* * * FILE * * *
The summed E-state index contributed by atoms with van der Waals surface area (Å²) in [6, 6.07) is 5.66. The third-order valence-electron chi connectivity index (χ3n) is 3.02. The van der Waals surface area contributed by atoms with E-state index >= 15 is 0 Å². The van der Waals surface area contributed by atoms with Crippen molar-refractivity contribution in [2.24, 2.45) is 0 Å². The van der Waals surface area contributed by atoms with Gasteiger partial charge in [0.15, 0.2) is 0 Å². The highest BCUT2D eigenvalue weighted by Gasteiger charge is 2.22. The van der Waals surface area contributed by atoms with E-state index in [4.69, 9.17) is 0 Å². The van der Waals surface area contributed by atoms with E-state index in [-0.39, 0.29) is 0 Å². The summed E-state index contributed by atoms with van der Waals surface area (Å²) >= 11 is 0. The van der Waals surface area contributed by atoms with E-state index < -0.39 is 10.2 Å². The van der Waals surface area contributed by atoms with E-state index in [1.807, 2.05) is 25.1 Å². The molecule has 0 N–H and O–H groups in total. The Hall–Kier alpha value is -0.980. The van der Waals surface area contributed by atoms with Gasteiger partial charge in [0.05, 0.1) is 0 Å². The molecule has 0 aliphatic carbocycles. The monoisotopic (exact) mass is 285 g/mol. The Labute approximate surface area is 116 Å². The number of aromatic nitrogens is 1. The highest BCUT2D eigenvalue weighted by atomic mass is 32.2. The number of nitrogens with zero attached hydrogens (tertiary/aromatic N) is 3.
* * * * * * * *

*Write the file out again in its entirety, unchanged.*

The summed E-state index contributed by atoms with van der Waals surface area (Å²) in [6, 6.07) is 5.66. The third-order valence-electron chi connectivity index (χ3n) is 3.02. The van der Waals surface area contributed by atoms with E-state index >= 15 is 0 Å². The van der Waals surface area contributed by atoms with Crippen molar-refractivity contribution in [2.24, 2.45) is 0 Å². The van der Waals surface area contributed by atoms with Gasteiger partial charge in [0.15, 0.2) is 0 Å². The highest BCUT2D eigenvalue weighted by Gasteiger charge is 2.22. The van der Waals surface area contributed by atoms with E-state index in [4.69, 9.17) is 0 Å². The van der Waals surface area contributed by atoms with E-state index in [-0.39, 0.29) is 0 Å². The summed E-state index contributed by atoms with van der Waals surface area (Å²) >= 11 is 0. The van der Waals surface area contributed by atoms with E-state index < -0.39 is 10.2 Å². The van der Waals surface area contributed by atoms with E-state index in [1.807, 2.05) is 25.1 Å². The molecule has 0 N–H and O–H groups in total. The Hall–Kier alpha value is -0.980. The van der Waals surface area contributed by atoms with Gasteiger partial charge in [0.05, 0.1) is 0 Å². The molecule has 0 aliphatic carbocycles. The monoisotopic (exact) mass is 285 g/mol. The Labute approximate surface area is 116 Å². The number of aromatic nitrogens is 1. The highest BCUT2D eigenvalue weighted by atomic mass is 32.2. The number of nitrogens with zero attached hydrogens (tertiary/aromatic N) is 3.